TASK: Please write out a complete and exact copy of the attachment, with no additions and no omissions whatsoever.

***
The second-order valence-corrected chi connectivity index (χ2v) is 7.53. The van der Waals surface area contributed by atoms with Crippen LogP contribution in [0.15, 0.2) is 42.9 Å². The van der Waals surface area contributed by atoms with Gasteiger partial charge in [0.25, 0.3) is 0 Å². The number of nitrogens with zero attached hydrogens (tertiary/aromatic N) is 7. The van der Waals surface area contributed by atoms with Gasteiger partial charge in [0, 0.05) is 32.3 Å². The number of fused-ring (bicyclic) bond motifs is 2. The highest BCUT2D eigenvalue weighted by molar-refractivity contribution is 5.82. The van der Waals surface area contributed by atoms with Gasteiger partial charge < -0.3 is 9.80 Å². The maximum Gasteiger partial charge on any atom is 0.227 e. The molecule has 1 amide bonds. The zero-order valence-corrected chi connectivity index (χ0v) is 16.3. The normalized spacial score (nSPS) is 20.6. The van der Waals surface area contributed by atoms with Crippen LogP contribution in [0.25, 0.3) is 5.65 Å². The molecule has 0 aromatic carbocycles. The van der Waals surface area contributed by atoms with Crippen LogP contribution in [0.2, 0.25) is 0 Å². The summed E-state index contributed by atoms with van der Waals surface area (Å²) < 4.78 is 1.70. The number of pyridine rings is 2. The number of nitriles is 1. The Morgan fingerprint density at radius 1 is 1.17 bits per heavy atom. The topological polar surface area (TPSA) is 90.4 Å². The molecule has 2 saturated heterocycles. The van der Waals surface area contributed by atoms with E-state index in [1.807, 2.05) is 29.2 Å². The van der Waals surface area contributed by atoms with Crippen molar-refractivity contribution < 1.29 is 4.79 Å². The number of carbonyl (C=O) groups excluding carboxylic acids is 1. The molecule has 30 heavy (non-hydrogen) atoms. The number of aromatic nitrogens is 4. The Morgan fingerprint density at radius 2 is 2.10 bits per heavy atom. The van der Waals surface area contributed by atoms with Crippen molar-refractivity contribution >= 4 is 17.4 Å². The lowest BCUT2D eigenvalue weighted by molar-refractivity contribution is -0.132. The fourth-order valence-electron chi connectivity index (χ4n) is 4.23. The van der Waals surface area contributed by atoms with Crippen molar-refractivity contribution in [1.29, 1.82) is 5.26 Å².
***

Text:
The second-order valence-corrected chi connectivity index (χ2v) is 7.53. The van der Waals surface area contributed by atoms with Crippen LogP contribution in [0.15, 0.2) is 42.9 Å². The van der Waals surface area contributed by atoms with Gasteiger partial charge in [0.25, 0.3) is 0 Å². The number of nitrogens with zero attached hydrogens (tertiary/aromatic N) is 7. The van der Waals surface area contributed by atoms with Gasteiger partial charge in [0, 0.05) is 32.3 Å². The number of fused-ring (bicyclic) bond motifs is 2. The highest BCUT2D eigenvalue weighted by molar-refractivity contribution is 5.82. The van der Waals surface area contributed by atoms with Gasteiger partial charge < -0.3 is 9.80 Å². The maximum Gasteiger partial charge on any atom is 0.227 e. The molecule has 1 amide bonds. The zero-order valence-corrected chi connectivity index (χ0v) is 16.3. The normalized spacial score (nSPS) is 20.6. The van der Waals surface area contributed by atoms with Crippen LogP contribution in [0.25, 0.3) is 5.65 Å². The molecule has 0 aromatic carbocycles. The van der Waals surface area contributed by atoms with Crippen LogP contribution in [0.2, 0.25) is 0 Å². The summed E-state index contributed by atoms with van der Waals surface area (Å²) < 4.78 is 1.70. The number of pyridine rings is 2. The number of nitriles is 1. The Morgan fingerprint density at radius 1 is 1.17 bits per heavy atom. The topological polar surface area (TPSA) is 90.4 Å². The molecule has 2 saturated heterocycles. The van der Waals surface area contributed by atoms with E-state index in [1.807, 2.05) is 29.2 Å². The van der Waals surface area contributed by atoms with Crippen molar-refractivity contribution < 1.29 is 4.79 Å². The number of carbonyl (C=O) groups excluding carboxylic acids is 1. The molecule has 30 heavy (non-hydrogen) atoms. The number of aromatic nitrogens is 4. The Morgan fingerprint density at radius 2 is 2.10 bits per heavy atom. The van der Waals surface area contributed by atoms with Crippen molar-refractivity contribution >= 4 is 17.4 Å². The lowest BCUT2D eigenvalue weighted by molar-refractivity contribution is -0.132. The fourth-order valence-electron chi connectivity index (χ4n) is 4.23. The van der Waals surface area contributed by atoms with Crippen molar-refractivity contribution in [1.29, 1.82) is 5.26 Å².